The Ohio teachers union wants Gov. Mike DeWine to begin using the state’s rainy day fund and called on the U.S. Senate to pass a new stimulus package to make state schools safe during the COVID-19 pandemic.
The Ohio Education Association said districts across the state face a budget crisis because of the pandemic and struggle to meet health and safety guidelines.
“Ohio educators want nothing more than to be in their classrooms with their students, but only when it is safe, and our members are doing everything in their power to meet the educational and health and safety needs of all of their students, both in-person and remotely,” OEA President Scott DiMauro said. “Unfortunately, the scope of what local district leaders and educators can do is quite limited, especially given the budget crisis currently facing our state’s school districts. Only the state and federal governments can provide the direction and funding needed to implement the measurers necessary to prevent the spread of COVID-19 right now.”
Over the weekend, teachers in one of the state’s 30 largest school district in a Columbus suburb ended a strike which centered around contract negotiations and safety. Also, teachers at another large Columbus suburban district questioned its board’s safety plan.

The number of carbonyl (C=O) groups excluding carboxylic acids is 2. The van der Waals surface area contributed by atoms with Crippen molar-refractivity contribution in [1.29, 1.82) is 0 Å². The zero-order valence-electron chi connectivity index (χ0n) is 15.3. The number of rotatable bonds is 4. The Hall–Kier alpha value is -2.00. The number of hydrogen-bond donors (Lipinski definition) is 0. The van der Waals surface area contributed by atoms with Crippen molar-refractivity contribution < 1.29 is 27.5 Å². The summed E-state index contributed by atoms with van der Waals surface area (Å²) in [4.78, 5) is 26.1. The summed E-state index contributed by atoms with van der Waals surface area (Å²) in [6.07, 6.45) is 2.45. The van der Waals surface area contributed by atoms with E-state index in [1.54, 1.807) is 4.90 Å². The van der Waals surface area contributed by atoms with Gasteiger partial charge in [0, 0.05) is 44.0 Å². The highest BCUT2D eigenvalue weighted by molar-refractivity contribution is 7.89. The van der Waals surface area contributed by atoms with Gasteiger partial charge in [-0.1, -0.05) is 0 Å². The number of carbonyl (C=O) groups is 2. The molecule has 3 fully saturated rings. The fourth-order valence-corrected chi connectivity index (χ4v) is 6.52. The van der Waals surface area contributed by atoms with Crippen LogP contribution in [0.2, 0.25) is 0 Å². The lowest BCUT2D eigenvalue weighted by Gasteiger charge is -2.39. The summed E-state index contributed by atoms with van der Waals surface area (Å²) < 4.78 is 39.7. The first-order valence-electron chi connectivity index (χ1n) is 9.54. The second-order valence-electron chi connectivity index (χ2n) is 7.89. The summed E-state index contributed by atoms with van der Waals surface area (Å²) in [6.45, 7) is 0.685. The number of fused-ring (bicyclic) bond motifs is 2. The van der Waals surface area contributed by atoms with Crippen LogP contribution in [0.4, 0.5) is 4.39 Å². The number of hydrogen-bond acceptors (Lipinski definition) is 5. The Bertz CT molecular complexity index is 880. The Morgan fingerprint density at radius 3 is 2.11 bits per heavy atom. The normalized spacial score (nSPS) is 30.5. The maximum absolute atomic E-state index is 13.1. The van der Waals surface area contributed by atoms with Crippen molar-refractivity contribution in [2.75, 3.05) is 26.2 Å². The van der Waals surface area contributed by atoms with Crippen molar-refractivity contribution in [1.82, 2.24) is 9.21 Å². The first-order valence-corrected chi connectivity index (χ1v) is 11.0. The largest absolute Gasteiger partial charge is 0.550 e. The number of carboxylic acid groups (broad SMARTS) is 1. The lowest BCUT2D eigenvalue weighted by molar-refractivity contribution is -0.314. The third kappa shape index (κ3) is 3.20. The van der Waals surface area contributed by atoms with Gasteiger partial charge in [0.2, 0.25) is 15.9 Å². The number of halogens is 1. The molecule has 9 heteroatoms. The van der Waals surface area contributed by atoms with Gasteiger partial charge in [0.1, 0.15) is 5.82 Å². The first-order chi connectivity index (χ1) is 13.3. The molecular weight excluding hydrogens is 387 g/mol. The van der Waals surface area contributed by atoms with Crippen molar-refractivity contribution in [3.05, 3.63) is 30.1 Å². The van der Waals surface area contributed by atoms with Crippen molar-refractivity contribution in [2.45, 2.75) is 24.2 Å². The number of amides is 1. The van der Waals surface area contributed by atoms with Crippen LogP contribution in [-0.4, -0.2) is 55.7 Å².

At a news conference last week, DeWine said he expects to use Ohio’s $2.7 billion rainy day fund over the next couple of years to help meet shortfalls in several areas of state government. He did not commit to any particular timeframe or funding area.
The teacher’s union, though, says the money should be used now to help schools meet safety guidelines and to help make up for what it calls inequitable school funding.
“Because of Ohio’s unconstitutional, inequitable school funding system that has created huge state and local funding disparities, some districts are able to keep their communities safer than others,” DiMauro said. “Where Ohio’s students and educators live and work should not determine their relative health and safety.”
The union, which represents 122,000 teachers, faculty members and support professionals, wants the state to mandate remote learning only for districts in counties with high infection rates. At the same time, it’s calling on Congress to pass more federal aid.
Originally posted on The Center Square. Republished with permission.